By Jason CrookJanuary 22, 2018, 9:45 pm

Curtis Strange knows a thing or two about winning golf tournaments, and based on his reaction to the CareerBuilder Challenge playoff on Sunday, it’s safe to say he did things a little differently while picking up 17 PGA Tour victories in his Hall-of-Fame career.

While Jon Rahm and Andrew Landry were “battling” through four extra holes, Strange, 62, tweeted his issues with the duo’s constant chit-chat and friendly banter down the stretch at La Quinta Country Club, where Rahm eventually came out on top.

The two-time U.S. Open champ then engaged with some followers to explain his point a little more in depth.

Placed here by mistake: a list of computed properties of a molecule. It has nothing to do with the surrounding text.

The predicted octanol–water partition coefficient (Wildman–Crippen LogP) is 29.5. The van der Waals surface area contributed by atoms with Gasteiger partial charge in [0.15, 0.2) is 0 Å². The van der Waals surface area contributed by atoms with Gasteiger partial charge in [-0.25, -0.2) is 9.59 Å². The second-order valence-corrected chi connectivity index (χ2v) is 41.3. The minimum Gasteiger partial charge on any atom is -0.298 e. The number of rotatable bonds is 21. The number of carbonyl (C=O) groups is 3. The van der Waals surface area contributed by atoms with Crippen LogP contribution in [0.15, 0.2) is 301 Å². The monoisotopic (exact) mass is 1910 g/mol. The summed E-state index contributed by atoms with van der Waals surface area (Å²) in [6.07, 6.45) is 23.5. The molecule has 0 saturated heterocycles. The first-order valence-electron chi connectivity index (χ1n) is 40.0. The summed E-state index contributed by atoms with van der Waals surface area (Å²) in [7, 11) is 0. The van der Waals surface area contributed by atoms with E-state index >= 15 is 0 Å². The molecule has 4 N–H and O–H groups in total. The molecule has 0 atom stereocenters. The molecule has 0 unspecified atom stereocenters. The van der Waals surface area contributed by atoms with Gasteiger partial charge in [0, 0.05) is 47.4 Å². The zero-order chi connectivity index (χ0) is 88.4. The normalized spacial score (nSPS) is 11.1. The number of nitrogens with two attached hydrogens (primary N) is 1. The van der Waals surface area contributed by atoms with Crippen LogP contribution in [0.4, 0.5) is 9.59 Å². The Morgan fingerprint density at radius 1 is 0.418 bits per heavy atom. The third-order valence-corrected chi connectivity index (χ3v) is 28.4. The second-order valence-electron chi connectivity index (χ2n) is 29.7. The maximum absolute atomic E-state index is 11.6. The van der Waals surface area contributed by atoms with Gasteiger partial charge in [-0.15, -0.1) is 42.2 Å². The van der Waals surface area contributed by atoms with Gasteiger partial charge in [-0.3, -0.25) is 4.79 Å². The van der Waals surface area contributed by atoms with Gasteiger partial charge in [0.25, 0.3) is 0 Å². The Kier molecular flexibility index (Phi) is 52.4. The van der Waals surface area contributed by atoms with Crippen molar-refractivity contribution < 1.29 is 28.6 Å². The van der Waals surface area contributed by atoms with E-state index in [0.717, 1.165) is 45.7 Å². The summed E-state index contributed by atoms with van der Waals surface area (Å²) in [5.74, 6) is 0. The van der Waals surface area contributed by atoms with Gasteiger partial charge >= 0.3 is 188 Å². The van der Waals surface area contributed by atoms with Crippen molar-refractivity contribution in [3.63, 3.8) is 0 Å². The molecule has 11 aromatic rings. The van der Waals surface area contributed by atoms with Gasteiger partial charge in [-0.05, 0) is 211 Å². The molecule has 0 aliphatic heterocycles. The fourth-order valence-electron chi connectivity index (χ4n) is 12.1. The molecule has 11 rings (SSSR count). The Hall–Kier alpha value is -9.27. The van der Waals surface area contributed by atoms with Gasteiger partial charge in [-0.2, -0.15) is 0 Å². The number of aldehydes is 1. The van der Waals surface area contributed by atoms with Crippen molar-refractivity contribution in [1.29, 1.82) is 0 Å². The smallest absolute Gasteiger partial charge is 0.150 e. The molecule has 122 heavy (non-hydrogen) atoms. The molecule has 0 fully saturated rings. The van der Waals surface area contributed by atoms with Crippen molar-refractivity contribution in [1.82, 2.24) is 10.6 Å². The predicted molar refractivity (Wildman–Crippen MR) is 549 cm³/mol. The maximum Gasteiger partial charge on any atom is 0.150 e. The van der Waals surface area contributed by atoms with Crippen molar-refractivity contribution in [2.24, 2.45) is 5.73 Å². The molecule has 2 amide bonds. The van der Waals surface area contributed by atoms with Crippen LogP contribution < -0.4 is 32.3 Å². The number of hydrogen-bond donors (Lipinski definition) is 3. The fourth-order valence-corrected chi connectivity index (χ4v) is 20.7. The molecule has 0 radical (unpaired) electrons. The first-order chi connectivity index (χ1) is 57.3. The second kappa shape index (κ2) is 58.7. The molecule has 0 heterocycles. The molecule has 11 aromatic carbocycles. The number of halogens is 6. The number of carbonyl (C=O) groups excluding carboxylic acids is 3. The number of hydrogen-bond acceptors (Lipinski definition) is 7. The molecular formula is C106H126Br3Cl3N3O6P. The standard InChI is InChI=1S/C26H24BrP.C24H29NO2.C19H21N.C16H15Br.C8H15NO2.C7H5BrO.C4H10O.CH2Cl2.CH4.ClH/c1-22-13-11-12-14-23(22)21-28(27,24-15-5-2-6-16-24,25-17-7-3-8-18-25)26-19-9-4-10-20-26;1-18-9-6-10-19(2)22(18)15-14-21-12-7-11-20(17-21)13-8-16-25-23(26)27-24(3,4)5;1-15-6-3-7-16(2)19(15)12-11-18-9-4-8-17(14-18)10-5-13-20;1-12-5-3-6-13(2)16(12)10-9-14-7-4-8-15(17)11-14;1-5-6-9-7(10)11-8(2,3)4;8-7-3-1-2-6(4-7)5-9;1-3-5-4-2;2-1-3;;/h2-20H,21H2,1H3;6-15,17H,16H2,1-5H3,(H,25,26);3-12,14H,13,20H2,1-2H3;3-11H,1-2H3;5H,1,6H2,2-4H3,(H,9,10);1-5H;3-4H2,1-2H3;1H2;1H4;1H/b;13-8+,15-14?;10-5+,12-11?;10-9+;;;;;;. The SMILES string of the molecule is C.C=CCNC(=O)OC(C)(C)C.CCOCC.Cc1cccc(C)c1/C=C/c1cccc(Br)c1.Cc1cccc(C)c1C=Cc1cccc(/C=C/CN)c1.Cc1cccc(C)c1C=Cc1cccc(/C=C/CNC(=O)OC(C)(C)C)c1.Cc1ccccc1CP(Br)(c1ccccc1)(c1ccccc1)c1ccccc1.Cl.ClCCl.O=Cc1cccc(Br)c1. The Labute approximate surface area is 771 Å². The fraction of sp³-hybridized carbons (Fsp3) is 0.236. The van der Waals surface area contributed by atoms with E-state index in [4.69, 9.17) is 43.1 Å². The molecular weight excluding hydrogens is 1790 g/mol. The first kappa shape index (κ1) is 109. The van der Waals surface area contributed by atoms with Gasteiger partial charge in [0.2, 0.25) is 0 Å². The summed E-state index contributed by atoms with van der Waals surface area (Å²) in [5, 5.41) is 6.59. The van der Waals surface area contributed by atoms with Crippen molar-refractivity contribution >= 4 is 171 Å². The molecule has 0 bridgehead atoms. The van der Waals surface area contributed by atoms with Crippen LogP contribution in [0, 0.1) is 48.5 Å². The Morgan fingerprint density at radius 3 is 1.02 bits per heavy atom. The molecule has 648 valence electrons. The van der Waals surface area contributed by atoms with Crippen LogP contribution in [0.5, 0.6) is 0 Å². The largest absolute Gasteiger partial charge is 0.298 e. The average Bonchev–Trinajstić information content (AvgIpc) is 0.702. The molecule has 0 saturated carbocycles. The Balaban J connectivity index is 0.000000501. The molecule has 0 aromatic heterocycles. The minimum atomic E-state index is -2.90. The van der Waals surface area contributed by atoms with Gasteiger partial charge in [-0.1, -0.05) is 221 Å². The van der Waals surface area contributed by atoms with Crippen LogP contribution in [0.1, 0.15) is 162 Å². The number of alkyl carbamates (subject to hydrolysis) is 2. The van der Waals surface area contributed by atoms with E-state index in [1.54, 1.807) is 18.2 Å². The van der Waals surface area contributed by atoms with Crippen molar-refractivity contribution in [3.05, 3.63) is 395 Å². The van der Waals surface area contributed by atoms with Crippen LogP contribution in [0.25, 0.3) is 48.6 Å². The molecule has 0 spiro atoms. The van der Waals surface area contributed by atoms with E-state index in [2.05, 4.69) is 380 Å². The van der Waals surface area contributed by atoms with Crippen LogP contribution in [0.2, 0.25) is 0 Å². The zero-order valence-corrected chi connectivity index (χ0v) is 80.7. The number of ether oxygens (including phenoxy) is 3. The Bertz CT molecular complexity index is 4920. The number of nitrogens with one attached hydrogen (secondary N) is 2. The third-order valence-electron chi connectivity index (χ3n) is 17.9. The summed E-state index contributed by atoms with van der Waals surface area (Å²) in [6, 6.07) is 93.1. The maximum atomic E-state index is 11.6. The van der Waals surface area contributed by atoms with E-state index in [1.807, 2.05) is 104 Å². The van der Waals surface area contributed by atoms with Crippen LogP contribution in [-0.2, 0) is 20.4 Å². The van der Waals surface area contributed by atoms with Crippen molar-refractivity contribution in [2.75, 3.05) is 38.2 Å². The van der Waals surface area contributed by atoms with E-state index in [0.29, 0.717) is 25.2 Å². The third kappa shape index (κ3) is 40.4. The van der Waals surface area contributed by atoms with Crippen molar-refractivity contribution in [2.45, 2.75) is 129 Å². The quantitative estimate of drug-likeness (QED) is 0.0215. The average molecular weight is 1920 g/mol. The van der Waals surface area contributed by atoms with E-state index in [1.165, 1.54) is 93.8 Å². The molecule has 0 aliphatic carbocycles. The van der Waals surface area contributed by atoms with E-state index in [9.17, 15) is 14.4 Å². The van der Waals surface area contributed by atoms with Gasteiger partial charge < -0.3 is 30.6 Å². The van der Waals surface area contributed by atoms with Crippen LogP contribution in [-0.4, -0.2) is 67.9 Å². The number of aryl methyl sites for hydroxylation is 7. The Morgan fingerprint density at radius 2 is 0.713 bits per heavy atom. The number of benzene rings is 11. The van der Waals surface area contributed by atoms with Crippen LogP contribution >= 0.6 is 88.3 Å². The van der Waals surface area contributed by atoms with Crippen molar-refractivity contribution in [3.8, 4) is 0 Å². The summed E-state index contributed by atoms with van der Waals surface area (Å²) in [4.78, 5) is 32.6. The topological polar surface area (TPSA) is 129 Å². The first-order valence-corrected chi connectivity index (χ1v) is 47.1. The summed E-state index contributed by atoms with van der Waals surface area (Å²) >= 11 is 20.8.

So, yeah ... don't think he's changing his perspective on this topic anytime soon ever.

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Randall's Rant: The Euros won't just roll over

By Randall MellJanuary 22, 2018, 9:36 pm

The Ryder Cup may not be the King Kong of golf events yet, but you can hear the biennial international team event thumping its chest a full eight months out.

As anticipation for this year’s big events goes, there is more buzz about Europe’s bid to hold off a rejuvenated American effort in Paris in September than there is about the Masters coming up in April.

Thank Europe’s phenomenal success last weekend for that.

And Rory McIlroy’s impassioned remarks in Abu Dhabi.